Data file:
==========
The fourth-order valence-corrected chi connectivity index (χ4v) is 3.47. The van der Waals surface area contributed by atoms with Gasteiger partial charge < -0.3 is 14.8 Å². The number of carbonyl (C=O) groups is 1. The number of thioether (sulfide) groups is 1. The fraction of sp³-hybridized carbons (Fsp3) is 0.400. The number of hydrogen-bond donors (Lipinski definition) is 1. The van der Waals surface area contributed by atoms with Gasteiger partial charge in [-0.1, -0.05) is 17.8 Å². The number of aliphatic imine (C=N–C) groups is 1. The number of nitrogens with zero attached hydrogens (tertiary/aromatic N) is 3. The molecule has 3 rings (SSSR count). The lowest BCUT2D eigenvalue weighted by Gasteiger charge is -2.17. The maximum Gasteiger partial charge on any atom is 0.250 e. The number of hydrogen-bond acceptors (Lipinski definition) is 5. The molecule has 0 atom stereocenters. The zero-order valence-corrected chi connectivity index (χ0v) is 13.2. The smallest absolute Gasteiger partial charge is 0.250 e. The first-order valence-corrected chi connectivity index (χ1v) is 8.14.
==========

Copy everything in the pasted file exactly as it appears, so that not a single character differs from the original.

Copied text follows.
The fourth-order valence-corrected chi connectivity index (χ4v) is 3.47. The van der Waals surface area contributed by atoms with Gasteiger partial charge < -0.3 is 14.8 Å². The number of carbonyl (C=O) groups is 1. The number of thioether (sulfide) groups is 1. The fraction of sp³-hybridized carbons (Fsp3) is 0.400. The number of hydrogen-bond donors (Lipinski definition) is 1. The van der Waals surface area contributed by atoms with Gasteiger partial charge in [-0.1, -0.05) is 17.8 Å². The number of aliphatic imine (C=N–C) groups is 1. The number of nitrogens with zero attached hydrogens (tertiary/aromatic N) is 3. The molecule has 3 rings (SSSR count). The lowest BCUT2D eigenvalue weighted by Gasteiger charge is -2.17. The maximum Gasteiger partial charge on any atom is 0.250 e. The number of hydrogen-bond acceptors (Lipinski definition) is 5. The molecule has 0 atom stereocenters. The zero-order valence-corrected chi connectivity index (χ0v) is 13.2. The smallest absolute Gasteiger partial charge is 0.250 e. The first-order valence-corrected chi connectivity index (χ1v) is 8.14.